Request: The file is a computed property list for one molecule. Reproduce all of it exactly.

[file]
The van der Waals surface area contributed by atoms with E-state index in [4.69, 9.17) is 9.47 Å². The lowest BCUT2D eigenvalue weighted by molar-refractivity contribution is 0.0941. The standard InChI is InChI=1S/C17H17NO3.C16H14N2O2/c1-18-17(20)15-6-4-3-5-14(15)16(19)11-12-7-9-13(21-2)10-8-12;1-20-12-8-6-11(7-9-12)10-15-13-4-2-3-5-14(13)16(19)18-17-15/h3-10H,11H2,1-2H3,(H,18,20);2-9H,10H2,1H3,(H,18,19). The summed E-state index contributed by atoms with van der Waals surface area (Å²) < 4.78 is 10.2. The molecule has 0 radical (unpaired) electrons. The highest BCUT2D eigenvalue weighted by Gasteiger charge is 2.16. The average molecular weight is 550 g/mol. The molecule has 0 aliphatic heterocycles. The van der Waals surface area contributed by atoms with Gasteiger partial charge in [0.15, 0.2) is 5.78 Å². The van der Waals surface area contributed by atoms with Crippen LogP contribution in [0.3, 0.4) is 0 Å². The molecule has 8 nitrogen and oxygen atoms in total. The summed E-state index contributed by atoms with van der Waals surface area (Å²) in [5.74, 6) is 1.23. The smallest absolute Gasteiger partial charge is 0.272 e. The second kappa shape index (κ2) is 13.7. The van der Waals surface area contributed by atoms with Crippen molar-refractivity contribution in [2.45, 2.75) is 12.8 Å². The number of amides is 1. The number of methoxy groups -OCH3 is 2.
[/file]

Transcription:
The van der Waals surface area contributed by atoms with E-state index in [4.69, 9.17) is 9.47 Å². The lowest BCUT2D eigenvalue weighted by molar-refractivity contribution is 0.0941. The standard InChI is InChI=1S/C17H17NO3.C16H14N2O2/c1-18-17(20)15-6-4-3-5-14(15)16(19)11-12-7-9-13(21-2)10-8-12;1-20-12-8-6-11(7-9-12)10-15-13-4-2-3-5-14(13)16(19)18-17-15/h3-10H,11H2,1-2H3,(H,18,20);2-9H,10H2,1H3,(H,18,19). The summed E-state index contributed by atoms with van der Waals surface area (Å²) < 4.78 is 10.2. The molecule has 0 radical (unpaired) electrons. The highest BCUT2D eigenvalue weighted by Gasteiger charge is 2.16. The average molecular weight is 550 g/mol. The molecule has 0 aliphatic heterocycles. The van der Waals surface area contributed by atoms with Gasteiger partial charge in [0.15, 0.2) is 5.78 Å². The van der Waals surface area contributed by atoms with Crippen LogP contribution in [0.3, 0.4) is 0 Å². The molecule has 8 nitrogen and oxygen atoms in total. The summed E-state index contributed by atoms with van der Waals surface area (Å²) in [5.74, 6) is 1.23. The smallest absolute Gasteiger partial charge is 0.272 e. The second kappa shape index (κ2) is 13.7. The van der Waals surface area contributed by atoms with Crippen molar-refractivity contribution in [2.45, 2.75) is 12.8 Å². The number of amides is 1. The number of methoxy groups -OCH3 is 2.